Tuesday, October 18, 2005


Hanif - Yours Truly
French Defense [B30]
IIUM Inter College 2000 (Round 4) 23.07.2000
Annotation by Me

A game with Hanif always makes me very nervous. It is seldom that I beat him in a tournament match ever since we were in IIUM Matriculation Centre. Last year in IIUM closed tournament we drew. However, I have to beat him today in order to stay in the running for the championship. A point here is also crucial for our respective teams.

1.e4 e6 Surprise! Surprise! The last time I play this move in competitive game was some two years ago! Actually, the reason I don't play Sicilian with him today is that I don't want to face his Morra Gambit which is his specialty. Sometimes, catching your opponent off guard is some kind of a deadly weapon.

2.d3 Already we are in the battle of our own. Hanif deviates from the main line 2.d4 probably because he is afraid of my preparation. Frankly speaking, I was a little bit shocked by his choice. However, I have played this variation before with him some years ago so I know how to play it.

2...c5 Transposing into a type of Sicilian Closed.

3.Nf3 Nc6 4.g3 Preparing to fianchetto the Bishop.

4... b6 Black fianchetto his own bishop. There was a maxim about how to blunt a fianchettoed bishop: by opposing it with the other.

5.Bg2 Bb7 6.0–0 Be7 7.Re1 d6 I really have to play d5 at some times to free the game but only after some careful preparations.

8.c3 Nf6 9.Nbd2 d5 At last, the time has come. A difference between playing this move now apart from to play it two moves earlier is that I can take the pawn with my knight, thus opening the diagonal for my bishop. Now, Hanif is faced with the decision whether to block the centre or to open it.

10.e5 He chose to close the position.

10...Nd7 11.Nf1 Qc7 Black attacks the isolated pawn for the third time and simultaneously prepares to castle long. Note that a developing move while threatening something is always advisable.

12.d4 Defending the lone pawn. He should have played it on his second move.

12...0–0–0 Castling in opposite sides always resulting in sharp battles.

13.Bd2 I don't really understand the purpose of this move. Probably he prepares for the b4-pawn break.

13...Kb8 It is best to place the king in a safer place before embarking upon some active measures. After all, I yet to see any of Hanif's attacking plans.

14.a4 Ka8 15.Qb1 Probably this is the purpose behind 13.Bd2 earlier. Hanif is slowly getting his pieces into attacking positions.

15...c4 I choose to release the tension in the centre and at the same time discourage him from moving his pawn to b4.

16.b4! He move it all the same! I find that taking the pawn en passant will give him too many attacking chances.

16...a5! A very good defensive move. I saw that letting him push the a-pawn will cause me many problems and this move prevent just that. Hiarcs 7.32 gives this position as a clear plus for White but the subtlety of this move is that if he takes the pawn, I just take it back with my knight, and I don't see any concrete continuation for White after that.

17.Qb2 h6 After securing my own king, now it's time for some active measures to harass Hanif's king. With the idea of pushing the g and h-pawns down the board, Black is already looking very dangerous.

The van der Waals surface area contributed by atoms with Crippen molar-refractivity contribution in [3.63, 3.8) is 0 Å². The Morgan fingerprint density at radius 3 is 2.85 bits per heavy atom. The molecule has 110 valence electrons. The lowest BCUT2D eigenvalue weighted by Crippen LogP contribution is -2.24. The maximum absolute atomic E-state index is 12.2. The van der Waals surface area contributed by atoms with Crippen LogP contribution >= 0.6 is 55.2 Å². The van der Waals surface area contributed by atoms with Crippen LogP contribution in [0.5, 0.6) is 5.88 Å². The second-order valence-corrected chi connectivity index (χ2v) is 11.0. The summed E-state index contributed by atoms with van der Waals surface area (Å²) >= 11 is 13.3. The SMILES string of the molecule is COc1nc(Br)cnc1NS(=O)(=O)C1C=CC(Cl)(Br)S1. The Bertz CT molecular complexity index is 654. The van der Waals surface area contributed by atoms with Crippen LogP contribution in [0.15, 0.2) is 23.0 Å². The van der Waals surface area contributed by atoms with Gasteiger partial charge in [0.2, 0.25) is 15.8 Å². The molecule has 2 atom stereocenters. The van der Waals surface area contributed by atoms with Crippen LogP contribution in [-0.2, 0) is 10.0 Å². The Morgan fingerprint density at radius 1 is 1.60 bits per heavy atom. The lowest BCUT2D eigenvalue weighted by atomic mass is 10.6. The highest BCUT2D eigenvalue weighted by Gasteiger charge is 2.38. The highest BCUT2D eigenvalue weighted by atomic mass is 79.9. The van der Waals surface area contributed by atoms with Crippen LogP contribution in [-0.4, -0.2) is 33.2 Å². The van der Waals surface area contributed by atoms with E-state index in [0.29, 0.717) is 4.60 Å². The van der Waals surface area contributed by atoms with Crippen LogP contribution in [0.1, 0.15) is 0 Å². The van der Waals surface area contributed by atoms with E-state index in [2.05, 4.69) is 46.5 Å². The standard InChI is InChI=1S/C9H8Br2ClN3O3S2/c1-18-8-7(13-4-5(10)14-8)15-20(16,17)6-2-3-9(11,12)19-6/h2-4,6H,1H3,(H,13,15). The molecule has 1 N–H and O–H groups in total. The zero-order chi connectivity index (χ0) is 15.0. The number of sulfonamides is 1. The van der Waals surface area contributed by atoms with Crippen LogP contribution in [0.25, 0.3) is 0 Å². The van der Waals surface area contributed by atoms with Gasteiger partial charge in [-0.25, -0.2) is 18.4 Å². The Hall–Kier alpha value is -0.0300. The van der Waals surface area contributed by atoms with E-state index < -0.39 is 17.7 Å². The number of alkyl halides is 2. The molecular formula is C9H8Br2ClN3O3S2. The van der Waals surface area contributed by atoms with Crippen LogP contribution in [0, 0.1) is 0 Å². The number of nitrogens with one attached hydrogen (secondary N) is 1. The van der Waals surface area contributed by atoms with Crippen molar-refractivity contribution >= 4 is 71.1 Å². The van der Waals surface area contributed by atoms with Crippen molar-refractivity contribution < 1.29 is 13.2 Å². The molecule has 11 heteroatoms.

18.Ne3 The knight intends Nf1–e3-c2-a3-b5

18...Rdg8 19.Nc2 g5 With Hanif's attack has come to a halt, I start my own attacking plan.

20.Reb1 h5 21.Na3 Rg7 Some precautious move. I foresaw that Hanif is intending Nb5-d6. With this move, I defended the crucial f7-pawn so that I don't have to take the knight whenever it landed on d6.

22.Nb5 Menacing.

22...Qd8 23.Qc2 g4 With the idea of opening the h-file.

24.Ne1 h4 25.Nd6 hxg3 Black launches an attack. Note that this is the first exchange of the game and it proves to be fatal!

26.hxg3 Opening the h-file gets Black a lot of play.

26...Bxd6 27.exd6 Rh5 Prepares to double rooks. Black is in total control.

28.Bf4 Desperately trying to regroup his pieces. After the game Hanif told me that he didn't know what to play in this position. Hiarcs 7.32 gives 26.Qb2 but it doesn't give the continuation.

28...Rgh7 29.Qd2 Qh8 Threatening mate: Rh1. Hanif is already in big trouble.

30.Kf1 Trying to escape from his castled position via e2, but I already get it covered.

30...axb4! 31.cxb4?? A horrible mistake. Better is 31.Rd1 but after 31...b3 Black can already relax. Note that here he is already in big time trouble.

31...Nxd4! Covering e2. Black renews the threat of Rh1 mate.

32.f3 Forced.

32...Rh1+ 33.Kf2 Ugly, but what else he can do? The variation 33.Bxh1 Rxh1+ 34.Kf2 Nb3 35.Rxb3 cxb3 36.Rc1 Rh2+ 37.Ng2 gxf3! 38.Kxf3 d4+ wasn't much help either.

33...R7h2 34.fxg4 With less than a minute on your clock, it is hard for you to find any good move here.

34...Rxg2+ Also good is 34... Nf6 when White has to part with his Queen or get mated. 35.Qd1?? is a mistake when I coolly finish him off with 35...Ne4+ 36.Ke3 Nf5+ 37.gxf5 Qc3+ 38.Ke2 Rxe1+ 39.Qxe1 Qd3 checkmate

35.Nxg2 Rh2 36.Be3? A sign that he doesn't know what to do now. Even 36.Rh1 Nb3 37.Rxh2 Qxh2 38.Qb2 Nxa1 With 39... d4 coming, I don't think Hanif will last long enough.

36...Qf6+ 37.Bf4 Forced. If 37.Kg1 Nf3+ 38.Kf2 Nxd2+ wins the Queen.

37...Nb3 38.Qb2 d4! It's all over. Black opens a diagonal for his fianchettoed bishop simultaneously attacking the poor knight.

39.Rg1 Ne5 The end. White lost on time. 0–1

Final Standings:


1st Mohd Azizul Mat Daud 6 points
2nd Mohd Hanif Arkurni Abas 4.5 points
3rd Mohd Rezal Che Man 4.5 points
4th Shamsuddin Taya Baguilan 4 points
5th 'Abdur Rahman Mohd Amin 4 points


1st Mahallat As-Siddiq 16.5 points
2nd Mahallat Ali Abi Talib 16.5 points
3rd Mahallat Bilal 12 points
4th Mahallat Al-Farouq 11 points

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